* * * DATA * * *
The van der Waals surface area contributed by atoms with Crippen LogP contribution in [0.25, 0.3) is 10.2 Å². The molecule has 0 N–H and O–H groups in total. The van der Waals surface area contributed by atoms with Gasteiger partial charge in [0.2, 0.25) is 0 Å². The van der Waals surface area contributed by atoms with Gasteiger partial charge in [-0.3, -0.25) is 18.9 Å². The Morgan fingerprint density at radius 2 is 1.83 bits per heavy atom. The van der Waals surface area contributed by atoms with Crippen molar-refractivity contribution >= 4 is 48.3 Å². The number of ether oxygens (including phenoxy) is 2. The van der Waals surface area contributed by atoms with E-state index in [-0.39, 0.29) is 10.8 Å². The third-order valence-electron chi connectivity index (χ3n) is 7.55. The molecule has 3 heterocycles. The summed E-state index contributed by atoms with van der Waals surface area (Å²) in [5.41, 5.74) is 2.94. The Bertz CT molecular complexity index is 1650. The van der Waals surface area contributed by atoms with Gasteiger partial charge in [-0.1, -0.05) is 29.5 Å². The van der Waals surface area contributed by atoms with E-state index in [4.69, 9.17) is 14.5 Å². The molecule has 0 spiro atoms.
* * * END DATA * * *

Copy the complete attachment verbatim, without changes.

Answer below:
The van der Waals surface area contributed by atoms with Crippen LogP contribution in [0.25, 0.3) is 10.2 Å². The molecule has 0 N–H and O–H groups in total. The van der Waals surface area contributed by atoms with Gasteiger partial charge in [0.2, 0.25) is 0 Å². The van der Waals surface area contributed by atoms with Gasteiger partial charge in [-0.3, -0.25) is 18.9 Å². The Morgan fingerprint density at radius 2 is 1.83 bits per heavy atom. The van der Waals surface area contributed by atoms with Crippen molar-refractivity contribution >= 4 is 48.3 Å². The number of ether oxygens (including phenoxy) is 2. The van der Waals surface area contributed by atoms with E-state index in [-0.39, 0.29) is 10.8 Å². The third-order valence-electron chi connectivity index (χ3n) is 7.55. The molecule has 3 heterocycles. The summed E-state index contributed by atoms with van der Waals surface area (Å²) in [5.41, 5.74) is 2.94. The Bertz CT molecular complexity index is 1650. The van der Waals surface area contributed by atoms with Gasteiger partial charge in [-0.1, -0.05) is 29.5 Å². The van der Waals surface area contributed by atoms with E-state index in [4.69, 9.17) is 14.5 Å². The molecule has 0 spiro atoms.